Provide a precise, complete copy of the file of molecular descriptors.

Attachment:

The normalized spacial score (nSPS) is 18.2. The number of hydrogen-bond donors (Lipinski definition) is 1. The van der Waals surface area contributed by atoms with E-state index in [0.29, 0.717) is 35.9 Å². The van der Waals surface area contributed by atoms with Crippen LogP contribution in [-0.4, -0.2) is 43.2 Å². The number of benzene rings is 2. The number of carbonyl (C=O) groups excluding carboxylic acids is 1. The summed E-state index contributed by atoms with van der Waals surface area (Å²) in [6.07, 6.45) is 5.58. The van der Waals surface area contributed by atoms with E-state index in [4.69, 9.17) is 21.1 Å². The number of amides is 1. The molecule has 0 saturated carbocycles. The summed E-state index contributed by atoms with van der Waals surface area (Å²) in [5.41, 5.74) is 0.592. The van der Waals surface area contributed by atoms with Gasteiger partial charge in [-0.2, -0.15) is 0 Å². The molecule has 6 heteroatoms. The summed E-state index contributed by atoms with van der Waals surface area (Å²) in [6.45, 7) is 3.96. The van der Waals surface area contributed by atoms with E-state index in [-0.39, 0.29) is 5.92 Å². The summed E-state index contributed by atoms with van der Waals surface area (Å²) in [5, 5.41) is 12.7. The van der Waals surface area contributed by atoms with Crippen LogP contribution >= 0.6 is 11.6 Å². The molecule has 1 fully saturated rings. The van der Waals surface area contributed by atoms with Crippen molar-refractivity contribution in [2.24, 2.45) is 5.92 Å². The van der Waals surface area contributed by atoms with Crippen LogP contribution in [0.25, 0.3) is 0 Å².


The normalized spacial score (nSPS) is 18.2. The number of hydrogen-bond donors (Lipinski definition) is 1. The van der Waals surface area contributed by atoms with E-state index in [0.29, 0.717) is 35.9 Å². The van der Waals surface area contributed by atoms with Crippen LogP contribution in [-0.4, -0.2) is 43.2 Å². The number of benzene rings is 2. The number of carbonyl (C=O) groups excluding carboxylic acids is 1. The summed E-state index contributed by atoms with van der Waals surface area (Å²) in [6.07, 6.45) is 5.58. The van der Waals surface area contributed by atoms with E-state index in [4.69, 9.17) is 21.1 Å². The number of amides is 1. The molecule has 0 saturated carbocycles. The summed E-state index contributed by atoms with van der Waals surface area (Å²) in [5.41, 5.74) is 0.592. The van der Waals surface area contributed by atoms with Gasteiger partial charge in [-0.2, -0.15) is 0 Å². The molecule has 6 heteroatoms. The summed E-state index contributed by atoms with van der Waals surface area (Å²) in [6.45, 7) is 3.96. The van der Waals surface area contributed by atoms with E-state index in [-0.39, 0.29) is 5.92 Å². The summed E-state index contributed by atoms with van der Waals surface area (Å²) in [5, 5.41) is 12.7. The van der Waals surface area contributed by atoms with Crippen LogP contribution >= 0.6 is 11.6 Å². The molecule has 1 fully saturated rings. The van der Waals surface area contributed by atoms with Crippen molar-refractivity contribution in [2.24, 2.45) is 5.92 Å². The van der Waals surface area contributed by atoms with Crippen LogP contribution in [0.25, 0.3) is 0 Å².